Breast reduction is usually performed for enlarged breasts (macromastia), but may also be indicated by:
- cystic breast infections (polycystic mastitis)
- back pain, neck pain, shoulder pain, breast pain, or headaches
- loss of sensation in the breasts, arms, or fingers
- sleeping problems or poor posture resulting from large breasts
- pigmented bra-strap groove
- striae (scarlike lines) on the breasts
Mammograms (breast X-rays) and a routine breast exam are required before surgery.
Breast-revision surgery is performed while you are deep asleep and pain-free (using general anesthesia), in either an outpatient facility or in the hospital.
Incisions are made along the natural creases in the breast and around the dark pink skin surrounding the nipple (areola). A keyhole-shaped incision above the areola is also made to define the new location of the nipple. Skin is then removed from the lower section of the breast. The areola, nipple, and underlying breast tissue are moved up to a higher position. The nipple is moved and incisions are closed with stitches (sutures).
For a reduction in breast-size, some of the breast tissue is removed and the nipples are relocated higher on the breasts for cosmetic reasons. After surgery, a bulky gauze dressing is wrapped around the breasts and chest. Sometimes a surgical bra is used. Pain is controlled by medication, and usually subsides in a day or two. Most patients stay in the hospital for two days.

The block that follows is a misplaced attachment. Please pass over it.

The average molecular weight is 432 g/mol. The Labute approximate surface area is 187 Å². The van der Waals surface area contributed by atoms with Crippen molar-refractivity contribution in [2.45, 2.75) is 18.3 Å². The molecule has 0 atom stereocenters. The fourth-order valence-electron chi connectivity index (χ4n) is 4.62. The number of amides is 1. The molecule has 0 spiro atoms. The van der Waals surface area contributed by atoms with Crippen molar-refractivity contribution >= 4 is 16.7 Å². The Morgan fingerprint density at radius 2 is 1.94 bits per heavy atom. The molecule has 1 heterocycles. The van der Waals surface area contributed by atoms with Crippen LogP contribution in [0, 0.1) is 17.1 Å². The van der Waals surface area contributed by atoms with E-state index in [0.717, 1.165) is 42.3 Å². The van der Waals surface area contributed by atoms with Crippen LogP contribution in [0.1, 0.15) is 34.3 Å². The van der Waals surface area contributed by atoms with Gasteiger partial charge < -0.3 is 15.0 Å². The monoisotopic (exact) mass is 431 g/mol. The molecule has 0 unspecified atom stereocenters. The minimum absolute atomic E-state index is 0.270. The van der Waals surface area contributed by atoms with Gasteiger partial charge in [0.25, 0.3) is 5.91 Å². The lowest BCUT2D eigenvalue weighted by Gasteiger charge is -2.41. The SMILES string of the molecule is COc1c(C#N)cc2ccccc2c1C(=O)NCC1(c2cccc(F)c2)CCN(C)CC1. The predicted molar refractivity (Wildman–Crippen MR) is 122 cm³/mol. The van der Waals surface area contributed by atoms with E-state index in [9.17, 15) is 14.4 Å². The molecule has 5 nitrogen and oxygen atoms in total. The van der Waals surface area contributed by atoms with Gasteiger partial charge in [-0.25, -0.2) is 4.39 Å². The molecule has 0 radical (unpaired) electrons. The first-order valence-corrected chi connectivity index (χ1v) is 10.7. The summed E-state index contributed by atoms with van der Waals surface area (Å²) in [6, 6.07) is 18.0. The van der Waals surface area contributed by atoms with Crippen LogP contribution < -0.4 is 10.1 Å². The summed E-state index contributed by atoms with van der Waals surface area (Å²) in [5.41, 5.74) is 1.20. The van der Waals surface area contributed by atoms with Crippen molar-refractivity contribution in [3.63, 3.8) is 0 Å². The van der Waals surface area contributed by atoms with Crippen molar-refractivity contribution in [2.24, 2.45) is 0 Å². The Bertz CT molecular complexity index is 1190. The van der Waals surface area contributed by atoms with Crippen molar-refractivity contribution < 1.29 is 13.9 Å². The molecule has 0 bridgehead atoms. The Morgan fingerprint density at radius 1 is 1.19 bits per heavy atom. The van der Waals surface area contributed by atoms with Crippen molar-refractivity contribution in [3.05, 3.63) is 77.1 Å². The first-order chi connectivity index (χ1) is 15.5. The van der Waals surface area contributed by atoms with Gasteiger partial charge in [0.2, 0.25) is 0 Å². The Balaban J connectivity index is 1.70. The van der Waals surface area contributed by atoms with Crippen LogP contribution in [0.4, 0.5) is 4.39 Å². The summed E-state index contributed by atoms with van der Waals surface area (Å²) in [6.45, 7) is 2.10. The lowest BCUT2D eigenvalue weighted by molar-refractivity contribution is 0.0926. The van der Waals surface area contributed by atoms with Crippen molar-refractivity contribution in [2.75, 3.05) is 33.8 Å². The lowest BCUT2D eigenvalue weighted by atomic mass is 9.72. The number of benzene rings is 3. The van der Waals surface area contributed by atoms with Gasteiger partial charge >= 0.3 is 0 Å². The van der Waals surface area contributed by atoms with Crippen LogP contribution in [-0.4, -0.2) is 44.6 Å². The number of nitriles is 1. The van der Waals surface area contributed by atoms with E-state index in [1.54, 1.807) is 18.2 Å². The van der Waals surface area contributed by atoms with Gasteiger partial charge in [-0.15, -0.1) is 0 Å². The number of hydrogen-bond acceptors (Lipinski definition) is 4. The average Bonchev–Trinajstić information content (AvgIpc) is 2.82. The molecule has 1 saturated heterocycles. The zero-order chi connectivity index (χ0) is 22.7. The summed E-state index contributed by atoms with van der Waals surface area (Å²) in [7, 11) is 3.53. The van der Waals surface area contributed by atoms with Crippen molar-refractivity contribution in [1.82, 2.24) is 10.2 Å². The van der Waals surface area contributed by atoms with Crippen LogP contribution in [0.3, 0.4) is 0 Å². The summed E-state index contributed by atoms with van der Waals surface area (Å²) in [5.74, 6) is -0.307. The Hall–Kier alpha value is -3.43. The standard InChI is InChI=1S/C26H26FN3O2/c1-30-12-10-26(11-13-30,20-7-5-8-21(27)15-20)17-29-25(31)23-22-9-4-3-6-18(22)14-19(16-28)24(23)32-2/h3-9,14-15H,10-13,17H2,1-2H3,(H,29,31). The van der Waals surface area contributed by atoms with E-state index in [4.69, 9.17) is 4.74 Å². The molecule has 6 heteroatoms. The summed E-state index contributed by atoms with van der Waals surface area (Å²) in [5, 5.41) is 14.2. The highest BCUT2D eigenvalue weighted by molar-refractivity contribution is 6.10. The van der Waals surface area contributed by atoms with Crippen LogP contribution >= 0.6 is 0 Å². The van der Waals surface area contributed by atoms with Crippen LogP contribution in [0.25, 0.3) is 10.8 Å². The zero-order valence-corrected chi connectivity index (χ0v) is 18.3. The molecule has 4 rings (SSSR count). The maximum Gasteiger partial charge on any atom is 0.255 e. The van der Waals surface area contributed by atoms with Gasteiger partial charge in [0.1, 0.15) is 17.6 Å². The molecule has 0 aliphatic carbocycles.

The dressing is replaced by a soft bra within the first week, and it must be worn for several weeks. Generally, the swelling and discoloration around the incisions subside within a few days. There may be temporary loss of sensation in the breast skin and nipples after surgery. This condition improves with time. Within two weeks of surgery, stitches (sutures) are removed.
Review Date: 10/19/2007
Reviewed By: Hebe Molmenti, M.D., Ph.D., Private Practice specializing in Plastic and Reconstructive Surgery, Baltimore, MD. Review provided by VeriMed Healthcare Network.
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